Cisco and HP Terminology Differences

I’ve been working with HP Enclosures and Cisco devices a long time now and these always get confusing when trying to explain it to people. I hope below helps clear it up.


General Guidelines:
• An “access port” on Cisco is an “untagged port” on ProCurve.
• A “trunk port” on Cisco is a “tagged port” on ProCurve.
• The “port channel” on Cisco is “link aggregation” and is called a “trunk” on ProCurve.
• When a single end-user device such as a PC is connected, the connection from a VLAN point of view is untagged. Cisco refers to this kind of port as an “access port”.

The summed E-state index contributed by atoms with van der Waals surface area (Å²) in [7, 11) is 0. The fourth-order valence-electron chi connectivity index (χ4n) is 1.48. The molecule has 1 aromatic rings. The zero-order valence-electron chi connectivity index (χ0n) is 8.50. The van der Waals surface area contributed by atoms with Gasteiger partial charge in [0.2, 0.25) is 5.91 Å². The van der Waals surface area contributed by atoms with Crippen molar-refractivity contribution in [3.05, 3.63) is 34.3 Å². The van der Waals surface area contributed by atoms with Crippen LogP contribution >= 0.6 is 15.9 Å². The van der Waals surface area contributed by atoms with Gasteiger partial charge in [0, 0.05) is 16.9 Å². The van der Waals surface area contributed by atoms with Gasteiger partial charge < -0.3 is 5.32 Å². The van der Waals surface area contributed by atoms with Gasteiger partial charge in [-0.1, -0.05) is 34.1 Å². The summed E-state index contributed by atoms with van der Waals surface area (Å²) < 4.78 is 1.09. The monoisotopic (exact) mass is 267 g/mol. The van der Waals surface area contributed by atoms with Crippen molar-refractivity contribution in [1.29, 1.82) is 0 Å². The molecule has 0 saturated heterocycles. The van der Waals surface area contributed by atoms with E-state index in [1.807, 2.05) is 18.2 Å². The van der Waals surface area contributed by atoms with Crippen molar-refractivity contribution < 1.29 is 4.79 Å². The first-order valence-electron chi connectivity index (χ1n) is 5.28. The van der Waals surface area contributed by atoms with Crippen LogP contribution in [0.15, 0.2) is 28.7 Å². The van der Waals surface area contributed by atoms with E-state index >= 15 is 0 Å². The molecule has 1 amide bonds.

• When a phone and cascaded PC are connected, normally one VLAN is untagged for the data traffic of the PC, and the other is tagged for the voice traffic of the phone. On Cisco devices, this is called an “access-port with auxiliary VLAN”. Note that Cisco recently changed this nomenclature and now calls it a “multi-VLAN access port”.
• Trunking from the ProCurve side is meant to aggregate multiple ports together, while on Cisco it is meant to transport multiple VLANs over one port.
• Link aggregation on the Cisco side is called “channeling”. The differences are often primarily a variation in terminology. With regard to standards-based switching and routing, ProCurve and Cisco hardware often perform the same functions, but different language is used to describe them.